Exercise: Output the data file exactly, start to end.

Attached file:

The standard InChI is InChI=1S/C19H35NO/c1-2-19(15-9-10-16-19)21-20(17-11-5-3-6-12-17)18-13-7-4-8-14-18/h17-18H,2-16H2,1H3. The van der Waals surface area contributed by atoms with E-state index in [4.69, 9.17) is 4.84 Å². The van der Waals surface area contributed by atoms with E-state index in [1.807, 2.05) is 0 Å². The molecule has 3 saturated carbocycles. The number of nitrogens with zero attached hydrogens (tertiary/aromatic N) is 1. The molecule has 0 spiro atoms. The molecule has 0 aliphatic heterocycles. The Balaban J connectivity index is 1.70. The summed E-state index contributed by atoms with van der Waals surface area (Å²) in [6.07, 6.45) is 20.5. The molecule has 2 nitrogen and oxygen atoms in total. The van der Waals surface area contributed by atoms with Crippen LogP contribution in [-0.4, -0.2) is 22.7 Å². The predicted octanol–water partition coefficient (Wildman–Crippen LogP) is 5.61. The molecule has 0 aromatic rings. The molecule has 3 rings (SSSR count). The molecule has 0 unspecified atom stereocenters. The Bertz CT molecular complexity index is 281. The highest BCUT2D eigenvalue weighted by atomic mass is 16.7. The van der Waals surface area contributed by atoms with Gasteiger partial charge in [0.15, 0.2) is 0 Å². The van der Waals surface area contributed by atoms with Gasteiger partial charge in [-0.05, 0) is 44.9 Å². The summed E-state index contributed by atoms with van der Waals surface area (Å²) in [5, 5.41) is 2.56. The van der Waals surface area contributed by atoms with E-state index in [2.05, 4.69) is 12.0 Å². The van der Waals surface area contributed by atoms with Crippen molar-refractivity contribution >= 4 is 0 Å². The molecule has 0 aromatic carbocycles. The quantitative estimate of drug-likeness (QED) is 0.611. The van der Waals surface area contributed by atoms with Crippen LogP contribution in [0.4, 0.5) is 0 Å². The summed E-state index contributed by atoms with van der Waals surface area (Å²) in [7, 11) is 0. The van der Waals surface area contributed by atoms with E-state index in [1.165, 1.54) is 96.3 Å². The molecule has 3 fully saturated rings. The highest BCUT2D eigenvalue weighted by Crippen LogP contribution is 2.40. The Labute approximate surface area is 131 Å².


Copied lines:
The standard InChI is InChI=1S/C19H35NO/c1-2-19(15-9-10-16-19)21-20(17-11-5-3-6-12-17)18-13-7-4-8-14-18/h17-18H,2-16H2,1H3. The van der Waals surface area contributed by atoms with E-state index in [4.69, 9.17) is 4.84 Å². The van der Waals surface area contributed by atoms with E-state index in [1.807, 2.05) is 0 Å². The molecule has 3 saturated carbocycles. The number of nitrogens with zero attached hydrogens (tertiary/aromatic N) is 1. The molecule has 0 spiro atoms. The molecule has 0 aliphatic heterocycles. The Balaban J connectivity index is 1.70. The summed E-state index contributed by atoms with van der Waals surface area (Å²) in [6.07, 6.45) is 20.5. The molecule has 2 nitrogen and oxygen atoms in total. The van der Waals surface area contributed by atoms with Crippen LogP contribution in [-0.4, -0.2) is 22.7 Å². The predicted octanol–water partition coefficient (Wildman–Crippen LogP) is 5.61. The molecule has 0 aromatic rings. The molecule has 3 rings (SSSR count). The molecule has 0 unspecified atom stereocenters. The Bertz CT molecular complexity index is 281. The highest BCUT2D eigenvalue weighted by atomic mass is 16.7. The van der Waals surface area contributed by atoms with Gasteiger partial charge in [0.15, 0.2) is 0 Å². The van der Waals surface area contributed by atoms with Gasteiger partial charge in [-0.05, 0) is 44.9 Å². The summed E-state index contributed by atoms with van der Waals surface area (Å²) in [5, 5.41) is 2.56. The van der Waals surface area contributed by atoms with E-state index in [2.05, 4.69) is 12.0 Å². The van der Waals surface area contributed by atoms with Crippen molar-refractivity contribution >= 4 is 0 Å². The molecule has 0 aromatic carbocycles. The quantitative estimate of drug-likeness (QED) is 0.611. The van der Waals surface area contributed by atoms with Crippen LogP contribution in [0.4, 0.5) is 0 Å². The summed E-state index contributed by atoms with van der Waals surface area (Å²) in [7, 11) is 0. The van der Waals surface area contributed by atoms with E-state index in [1.165, 1.54) is 96.3 Å². The molecule has 3 fully saturated rings. The highest BCUT2D eigenvalue weighted by Crippen LogP contribution is 2.40. The Labute approximate surface area is 131 Å².